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Finding creative inspiration in Wichita

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Torin Andersen
Musician David Lord and artist Lindsay Lion Lord.

Artist Lindsay Lion Lord and her husband, musician David Lord, moved to Montreal two years ago so Lindsay could pursue a master’s degree. But they’ve returned home to Wichita and found inspiration from the creative networks here and the wide open spaces to work in. For this month’s ArtWorks, Torin Andersen has more.

“Oh, it was a great experience. I met some people to play with. I got slightly involved with the music community there. Even getting to gigs, you have to deal with public transportation or Uber or whatever. So I, especially in the winter tended to not even pursue playing much because it seemed too much of a hassle compared to what I'm used to here.”

Courtesy Photo

“For me, it felt like living at an amusement park like you like it. It's super fun. You're like, whoo, everywhere you look, it's beautiful, shiny things, really nice people. But after a while, it starts to be too much. It just became very clear that moving back was the right decision for us at this time. And because my program does have flexibility. So, I'm doing my thesis now. And I'll you know, I'll have to have a solo show in Montreal at the end of this year. One of the benefits of living in Wichita is it's really affordable. So we can live here and have like a home base here and I can still participate in that network as I need to. And as I want to.”

“And for me, I did meet some great musicians, I had a trio playing my original music so I was happy with the connections I made. But most of my professional activities would still happen here.”

“I would like to move away from using synthetic dyes in my practice, and I'd like to be able to grow my own dyestuffs. So having access to some space to do that is like, that's really appealing to me, I have a huge studio here and it’s really affordable.”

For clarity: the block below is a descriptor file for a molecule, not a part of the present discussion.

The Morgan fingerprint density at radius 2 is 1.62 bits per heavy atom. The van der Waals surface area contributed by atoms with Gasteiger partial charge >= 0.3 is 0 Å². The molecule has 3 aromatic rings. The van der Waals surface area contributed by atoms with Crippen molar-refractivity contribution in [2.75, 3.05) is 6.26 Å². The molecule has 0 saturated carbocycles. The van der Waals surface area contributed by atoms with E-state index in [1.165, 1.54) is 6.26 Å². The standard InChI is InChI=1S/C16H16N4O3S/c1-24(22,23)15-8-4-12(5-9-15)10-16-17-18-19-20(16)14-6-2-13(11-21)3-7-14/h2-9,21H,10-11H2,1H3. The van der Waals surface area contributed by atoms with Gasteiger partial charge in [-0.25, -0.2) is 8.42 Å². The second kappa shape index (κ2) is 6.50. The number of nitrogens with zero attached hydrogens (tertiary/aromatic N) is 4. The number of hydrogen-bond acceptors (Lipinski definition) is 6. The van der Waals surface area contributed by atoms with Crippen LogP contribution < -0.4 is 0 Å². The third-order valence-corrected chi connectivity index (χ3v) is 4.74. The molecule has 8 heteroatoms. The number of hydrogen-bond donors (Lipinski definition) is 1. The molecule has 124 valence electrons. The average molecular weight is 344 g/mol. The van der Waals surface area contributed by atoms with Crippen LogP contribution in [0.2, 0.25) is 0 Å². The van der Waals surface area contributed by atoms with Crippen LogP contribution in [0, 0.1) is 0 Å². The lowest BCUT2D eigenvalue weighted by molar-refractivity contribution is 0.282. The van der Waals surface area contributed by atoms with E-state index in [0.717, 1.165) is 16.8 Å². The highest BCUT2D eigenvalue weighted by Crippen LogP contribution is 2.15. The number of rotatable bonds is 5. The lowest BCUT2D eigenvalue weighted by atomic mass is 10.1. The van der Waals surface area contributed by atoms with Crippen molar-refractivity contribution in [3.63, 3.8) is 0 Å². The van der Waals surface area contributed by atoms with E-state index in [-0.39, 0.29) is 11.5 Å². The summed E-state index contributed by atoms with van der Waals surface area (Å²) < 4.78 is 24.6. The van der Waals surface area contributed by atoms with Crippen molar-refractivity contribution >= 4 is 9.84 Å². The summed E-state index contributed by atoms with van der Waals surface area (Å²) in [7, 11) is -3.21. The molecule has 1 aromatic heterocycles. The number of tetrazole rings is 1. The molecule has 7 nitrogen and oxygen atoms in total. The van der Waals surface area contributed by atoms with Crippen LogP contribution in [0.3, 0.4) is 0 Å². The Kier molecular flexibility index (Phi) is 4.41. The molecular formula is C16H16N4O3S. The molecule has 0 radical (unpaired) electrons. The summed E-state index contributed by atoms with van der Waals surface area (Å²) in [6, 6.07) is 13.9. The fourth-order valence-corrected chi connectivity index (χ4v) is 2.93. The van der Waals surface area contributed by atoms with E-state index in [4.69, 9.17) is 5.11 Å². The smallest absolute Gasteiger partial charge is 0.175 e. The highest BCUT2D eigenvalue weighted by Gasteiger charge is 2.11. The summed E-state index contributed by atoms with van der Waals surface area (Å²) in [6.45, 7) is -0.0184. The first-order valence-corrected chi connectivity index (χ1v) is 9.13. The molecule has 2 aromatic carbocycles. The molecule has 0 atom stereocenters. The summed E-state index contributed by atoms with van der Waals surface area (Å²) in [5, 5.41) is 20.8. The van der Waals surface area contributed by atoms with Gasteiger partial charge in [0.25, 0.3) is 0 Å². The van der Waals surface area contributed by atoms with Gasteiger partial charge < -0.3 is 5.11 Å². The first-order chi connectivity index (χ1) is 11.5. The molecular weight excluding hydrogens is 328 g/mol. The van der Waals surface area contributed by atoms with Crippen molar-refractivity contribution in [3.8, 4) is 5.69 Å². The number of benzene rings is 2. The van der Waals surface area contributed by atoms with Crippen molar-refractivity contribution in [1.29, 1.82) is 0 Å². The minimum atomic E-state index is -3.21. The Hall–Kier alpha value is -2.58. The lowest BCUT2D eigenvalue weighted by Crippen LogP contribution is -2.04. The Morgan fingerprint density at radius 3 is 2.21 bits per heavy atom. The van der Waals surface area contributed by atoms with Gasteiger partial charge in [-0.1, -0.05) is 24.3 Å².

Courtesy Photo

“I don't really feel like where I'm at impacts my music that much. When I go into my creative, like creation space or whatever. I'm just doing my process and it's kind of a world that exists outside of where I'm at.”

“It's really important to us to be close to family. And we kind of learned being far away how important that was. So we have our networks here. And we also have professional networks outside of Wichita. And because of all of our support here, we're able to sustain all of those networks. We're able to be here, be with our families. I can grow my dyestuffs, we can grow food, we can have, like a very peaceful life. But then David can go to LA, I can go to Montreal, we can do all of those things living here.”

“We haven't really settled in yet. We're still living out of our suitcases and we're working on the house that we're moving into.”

“It feels very much like when we visit at Christmas time because we're living in like a temporary space, I guess it's it's much easier to get groceries, getting things that you need, doesn't take so much of your physical energy every day because you don't have to carry every single item with your own body. It's great to see the sunset.”

He has more than 20 years of experience shaping and documenting the arts in Wichita.